Parade Overview


Since 1976 the Black Oak Boat Parade has been held on the Fourth of July. The schedule is simple – Four on the Fourth. Boats form up in no particular order in front of the public beach at 4pm on July 4th regardless of the day of the week. An odd number of judges (usually 5) are placed around the lake or are possibly even in the parade itself on non-competing boats. The locations and identities of these judges are unknown to the competitors. The parade progresses counter-clockwise, i.e. up the east shore first, at the speed of the slowest boat. The complete circuit takes about one hour.

There are two classes of competition – Pontoon Boats and Non-Pontoon Boats. A competitive entry may employ more than one boat. If any of the boats in an entry is a pontoon boat that entry will be judged in the pontoon boat class even if the pontoon boat is being towed. There shall be no pre-announced theme so as to allow entrants maximum flexibility in demonstrating their creativity. To be judged an entry must fly an American flag of any size somewhere on each of its boats and must complete the entire lake circuit. Non competing boats can enter or leave the parade at any point.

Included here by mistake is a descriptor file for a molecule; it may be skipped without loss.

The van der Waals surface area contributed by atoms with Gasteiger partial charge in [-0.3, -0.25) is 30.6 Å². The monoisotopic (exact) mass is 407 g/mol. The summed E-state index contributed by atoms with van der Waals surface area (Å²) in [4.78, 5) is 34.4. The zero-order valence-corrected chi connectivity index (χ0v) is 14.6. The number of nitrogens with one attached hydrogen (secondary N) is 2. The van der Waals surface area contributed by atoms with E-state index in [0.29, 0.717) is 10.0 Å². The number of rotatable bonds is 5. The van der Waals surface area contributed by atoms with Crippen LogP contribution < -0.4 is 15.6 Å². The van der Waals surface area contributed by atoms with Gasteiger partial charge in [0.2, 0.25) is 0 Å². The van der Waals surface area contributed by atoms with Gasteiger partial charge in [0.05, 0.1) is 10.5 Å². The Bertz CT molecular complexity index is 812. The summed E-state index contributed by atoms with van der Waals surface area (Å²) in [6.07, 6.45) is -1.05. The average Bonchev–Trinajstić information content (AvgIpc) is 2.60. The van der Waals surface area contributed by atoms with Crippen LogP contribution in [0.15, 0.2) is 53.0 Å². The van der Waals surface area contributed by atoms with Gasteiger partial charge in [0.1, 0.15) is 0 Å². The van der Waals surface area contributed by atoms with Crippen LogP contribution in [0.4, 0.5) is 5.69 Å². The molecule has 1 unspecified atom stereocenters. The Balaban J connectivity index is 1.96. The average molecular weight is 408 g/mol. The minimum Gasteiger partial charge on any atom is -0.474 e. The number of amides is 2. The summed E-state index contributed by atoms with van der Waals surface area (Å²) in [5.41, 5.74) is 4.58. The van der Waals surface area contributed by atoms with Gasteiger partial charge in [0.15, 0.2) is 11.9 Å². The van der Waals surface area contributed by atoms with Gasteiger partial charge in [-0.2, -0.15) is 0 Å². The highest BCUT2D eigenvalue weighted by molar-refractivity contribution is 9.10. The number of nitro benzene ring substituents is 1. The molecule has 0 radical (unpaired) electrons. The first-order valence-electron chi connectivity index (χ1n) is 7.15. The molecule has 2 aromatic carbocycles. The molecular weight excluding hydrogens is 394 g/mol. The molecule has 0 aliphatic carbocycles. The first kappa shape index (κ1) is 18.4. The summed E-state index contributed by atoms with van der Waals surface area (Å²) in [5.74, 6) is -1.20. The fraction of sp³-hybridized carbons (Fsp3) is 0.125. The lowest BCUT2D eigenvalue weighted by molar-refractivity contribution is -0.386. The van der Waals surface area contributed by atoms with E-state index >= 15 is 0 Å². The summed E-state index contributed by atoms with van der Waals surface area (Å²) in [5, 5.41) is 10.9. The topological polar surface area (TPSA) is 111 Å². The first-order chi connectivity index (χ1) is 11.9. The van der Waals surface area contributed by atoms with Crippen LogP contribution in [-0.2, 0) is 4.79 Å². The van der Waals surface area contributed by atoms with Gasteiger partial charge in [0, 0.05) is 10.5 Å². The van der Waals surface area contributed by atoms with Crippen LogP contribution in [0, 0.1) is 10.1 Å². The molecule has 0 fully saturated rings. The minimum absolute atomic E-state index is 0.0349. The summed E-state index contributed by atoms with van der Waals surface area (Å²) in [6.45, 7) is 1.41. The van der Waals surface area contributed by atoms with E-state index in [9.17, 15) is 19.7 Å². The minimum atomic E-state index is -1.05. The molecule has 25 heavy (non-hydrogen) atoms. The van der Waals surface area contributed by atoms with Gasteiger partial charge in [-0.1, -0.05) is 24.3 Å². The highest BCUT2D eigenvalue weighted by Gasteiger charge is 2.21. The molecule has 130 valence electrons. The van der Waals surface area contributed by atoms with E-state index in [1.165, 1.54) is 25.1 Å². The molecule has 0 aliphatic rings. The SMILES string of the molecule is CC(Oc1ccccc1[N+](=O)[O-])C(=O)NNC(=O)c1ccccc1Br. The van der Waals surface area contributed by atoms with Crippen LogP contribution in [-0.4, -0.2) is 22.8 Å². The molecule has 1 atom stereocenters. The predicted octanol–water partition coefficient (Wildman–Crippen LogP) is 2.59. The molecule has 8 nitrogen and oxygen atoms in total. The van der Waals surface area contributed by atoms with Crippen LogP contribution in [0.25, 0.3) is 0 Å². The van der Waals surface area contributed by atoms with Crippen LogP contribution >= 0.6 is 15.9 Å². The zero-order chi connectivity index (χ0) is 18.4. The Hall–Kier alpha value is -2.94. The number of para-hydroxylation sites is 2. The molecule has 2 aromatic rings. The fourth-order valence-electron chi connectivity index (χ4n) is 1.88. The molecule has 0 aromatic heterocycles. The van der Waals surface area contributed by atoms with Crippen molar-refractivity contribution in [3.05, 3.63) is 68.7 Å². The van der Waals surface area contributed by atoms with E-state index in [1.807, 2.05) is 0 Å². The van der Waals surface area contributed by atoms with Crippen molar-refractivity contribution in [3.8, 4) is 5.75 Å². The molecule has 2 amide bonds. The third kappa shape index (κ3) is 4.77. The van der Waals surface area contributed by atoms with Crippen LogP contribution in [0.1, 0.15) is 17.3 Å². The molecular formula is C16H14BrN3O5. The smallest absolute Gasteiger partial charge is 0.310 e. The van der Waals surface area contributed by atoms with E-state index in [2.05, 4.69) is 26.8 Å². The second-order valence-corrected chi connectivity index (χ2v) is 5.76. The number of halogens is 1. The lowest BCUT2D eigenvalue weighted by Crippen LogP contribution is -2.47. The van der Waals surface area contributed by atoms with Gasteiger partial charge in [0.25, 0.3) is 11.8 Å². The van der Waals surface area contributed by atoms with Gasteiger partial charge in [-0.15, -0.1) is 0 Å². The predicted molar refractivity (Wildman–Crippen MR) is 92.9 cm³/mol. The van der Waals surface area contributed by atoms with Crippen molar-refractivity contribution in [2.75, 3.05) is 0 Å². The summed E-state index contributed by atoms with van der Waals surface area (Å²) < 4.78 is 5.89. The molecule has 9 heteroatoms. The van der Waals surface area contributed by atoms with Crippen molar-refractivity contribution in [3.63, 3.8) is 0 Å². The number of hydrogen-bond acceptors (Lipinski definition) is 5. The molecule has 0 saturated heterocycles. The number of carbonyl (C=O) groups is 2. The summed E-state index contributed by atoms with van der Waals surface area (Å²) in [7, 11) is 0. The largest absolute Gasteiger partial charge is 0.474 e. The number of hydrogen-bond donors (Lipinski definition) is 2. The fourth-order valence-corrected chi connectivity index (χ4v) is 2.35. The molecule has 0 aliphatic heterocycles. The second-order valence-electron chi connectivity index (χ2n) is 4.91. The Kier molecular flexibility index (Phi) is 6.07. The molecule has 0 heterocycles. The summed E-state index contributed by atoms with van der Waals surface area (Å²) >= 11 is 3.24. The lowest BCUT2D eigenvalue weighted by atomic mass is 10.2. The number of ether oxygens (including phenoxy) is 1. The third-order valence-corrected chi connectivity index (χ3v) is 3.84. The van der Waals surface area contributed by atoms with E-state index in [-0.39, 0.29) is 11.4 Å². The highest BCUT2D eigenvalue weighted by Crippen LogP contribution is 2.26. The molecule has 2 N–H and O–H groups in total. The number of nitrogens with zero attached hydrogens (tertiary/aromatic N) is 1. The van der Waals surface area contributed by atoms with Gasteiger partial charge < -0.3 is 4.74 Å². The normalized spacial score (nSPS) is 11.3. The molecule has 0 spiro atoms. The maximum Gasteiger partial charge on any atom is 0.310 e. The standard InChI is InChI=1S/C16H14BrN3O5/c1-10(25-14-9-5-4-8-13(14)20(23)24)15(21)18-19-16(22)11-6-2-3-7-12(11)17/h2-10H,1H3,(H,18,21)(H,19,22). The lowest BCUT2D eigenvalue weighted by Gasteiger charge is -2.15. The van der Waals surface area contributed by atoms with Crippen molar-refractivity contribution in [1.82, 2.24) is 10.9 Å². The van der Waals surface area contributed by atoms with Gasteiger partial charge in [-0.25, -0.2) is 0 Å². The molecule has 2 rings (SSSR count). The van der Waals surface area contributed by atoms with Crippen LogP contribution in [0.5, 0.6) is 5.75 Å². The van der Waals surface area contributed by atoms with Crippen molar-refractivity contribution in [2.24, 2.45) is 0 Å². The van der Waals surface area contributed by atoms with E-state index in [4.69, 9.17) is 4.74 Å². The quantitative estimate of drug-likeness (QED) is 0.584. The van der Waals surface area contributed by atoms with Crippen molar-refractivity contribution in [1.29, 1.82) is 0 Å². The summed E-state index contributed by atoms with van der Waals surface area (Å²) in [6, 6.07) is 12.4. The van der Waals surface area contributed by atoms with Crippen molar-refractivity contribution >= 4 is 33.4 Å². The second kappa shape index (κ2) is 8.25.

Judges will rank the entries as first, second, and third in each of the two classes. Appropriate traveling trophies are awarded to the first place finishers and second and third place plaques go to the other places.

The parade organizer (currently Walt Bates) appoints the judges and collects their votes. He has the plaques on the first place trophies engraved according to the wishes of the respective winners and presents the awards at the annual picnic though their names are released as soon as votes are tabulated.